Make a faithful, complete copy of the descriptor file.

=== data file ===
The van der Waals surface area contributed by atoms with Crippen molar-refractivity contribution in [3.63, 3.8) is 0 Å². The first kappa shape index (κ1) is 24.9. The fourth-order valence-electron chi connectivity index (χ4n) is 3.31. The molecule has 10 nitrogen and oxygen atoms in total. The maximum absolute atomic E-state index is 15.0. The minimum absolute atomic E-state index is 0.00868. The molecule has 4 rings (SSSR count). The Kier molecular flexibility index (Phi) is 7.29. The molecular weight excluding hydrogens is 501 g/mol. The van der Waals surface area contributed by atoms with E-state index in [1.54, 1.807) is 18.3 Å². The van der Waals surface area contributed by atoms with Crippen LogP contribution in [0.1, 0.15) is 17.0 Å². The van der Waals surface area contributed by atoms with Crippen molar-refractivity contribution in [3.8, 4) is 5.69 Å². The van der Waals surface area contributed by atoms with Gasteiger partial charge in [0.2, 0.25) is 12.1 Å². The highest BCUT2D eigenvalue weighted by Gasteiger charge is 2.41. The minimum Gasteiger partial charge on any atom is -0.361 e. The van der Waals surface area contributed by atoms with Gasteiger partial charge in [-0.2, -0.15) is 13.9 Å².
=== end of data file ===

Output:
The van der Waals surface area contributed by atoms with Crippen molar-refractivity contribution in [3.63, 3.8) is 0 Å². The first kappa shape index (κ1) is 24.9. The fourth-order valence-electron chi connectivity index (χ4n) is 3.31. The molecule has 10 nitrogen and oxygen atoms in total. The maximum absolute atomic E-state index is 15.0. The minimum absolute atomic E-state index is 0.00868. The molecule has 4 rings (SSSR count). The Kier molecular flexibility index (Phi) is 7.29. The molecular weight excluding hydrogens is 501 g/mol. The van der Waals surface area contributed by atoms with E-state index in [1.54, 1.807) is 18.3 Å². The van der Waals surface area contributed by atoms with Crippen LogP contribution in [0.1, 0.15) is 17.0 Å². The van der Waals surface area contributed by atoms with Crippen molar-refractivity contribution in [3.8, 4) is 5.69 Å². The van der Waals surface area contributed by atoms with Gasteiger partial charge in [0.2, 0.25) is 12.1 Å². The highest BCUT2D eigenvalue weighted by Gasteiger charge is 2.41. The minimum Gasteiger partial charge on any atom is -0.361 e. The van der Waals surface area contributed by atoms with Gasteiger partial charge in [-0.2, -0.15) is 13.9 Å².